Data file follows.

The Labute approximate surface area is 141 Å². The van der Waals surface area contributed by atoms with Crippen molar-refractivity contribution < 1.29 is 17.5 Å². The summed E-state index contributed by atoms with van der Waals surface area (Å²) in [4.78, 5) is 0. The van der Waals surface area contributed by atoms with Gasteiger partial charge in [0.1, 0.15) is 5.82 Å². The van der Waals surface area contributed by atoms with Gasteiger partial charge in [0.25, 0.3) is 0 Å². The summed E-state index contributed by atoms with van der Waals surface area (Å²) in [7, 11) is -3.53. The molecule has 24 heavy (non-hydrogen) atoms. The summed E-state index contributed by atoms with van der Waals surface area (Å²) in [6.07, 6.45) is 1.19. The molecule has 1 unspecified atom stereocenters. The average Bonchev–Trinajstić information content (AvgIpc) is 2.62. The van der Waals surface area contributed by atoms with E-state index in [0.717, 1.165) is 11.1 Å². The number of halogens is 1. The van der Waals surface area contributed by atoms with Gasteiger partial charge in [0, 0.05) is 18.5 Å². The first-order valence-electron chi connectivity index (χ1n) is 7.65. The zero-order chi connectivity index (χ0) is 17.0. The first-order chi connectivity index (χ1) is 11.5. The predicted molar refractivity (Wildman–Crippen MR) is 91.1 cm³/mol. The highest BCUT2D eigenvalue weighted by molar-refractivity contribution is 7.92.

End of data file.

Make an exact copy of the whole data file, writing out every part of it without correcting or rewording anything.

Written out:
The Labute approximate surface area is 141 Å². The van der Waals surface area contributed by atoms with Crippen molar-refractivity contribution < 1.29 is 17.5 Å². The summed E-state index contributed by atoms with van der Waals surface area (Å²) in [4.78, 5) is 0. The van der Waals surface area contributed by atoms with Gasteiger partial charge in [0.1, 0.15) is 5.82 Å². The van der Waals surface area contributed by atoms with Gasteiger partial charge in [0.25, 0.3) is 0 Å². The summed E-state index contributed by atoms with van der Waals surface area (Å²) in [7, 11) is -3.53. The molecule has 24 heavy (non-hydrogen) atoms. The summed E-state index contributed by atoms with van der Waals surface area (Å²) in [6.07, 6.45) is 1.19. The molecule has 1 unspecified atom stereocenters. The average Bonchev–Trinajstić information content (AvgIpc) is 2.62. The van der Waals surface area contributed by atoms with E-state index in [0.717, 1.165) is 11.1 Å². The number of halogens is 1. The van der Waals surface area contributed by atoms with Gasteiger partial charge in [0, 0.05) is 18.5 Å². The first-order valence-electron chi connectivity index (χ1n) is 7.65. The zero-order chi connectivity index (χ0) is 17.0. The first-order chi connectivity index (χ1) is 11.5. The predicted molar refractivity (Wildman–Crippen MR) is 91.1 cm³/mol. The highest BCUT2D eigenvalue weighted by molar-refractivity contribution is 7.92.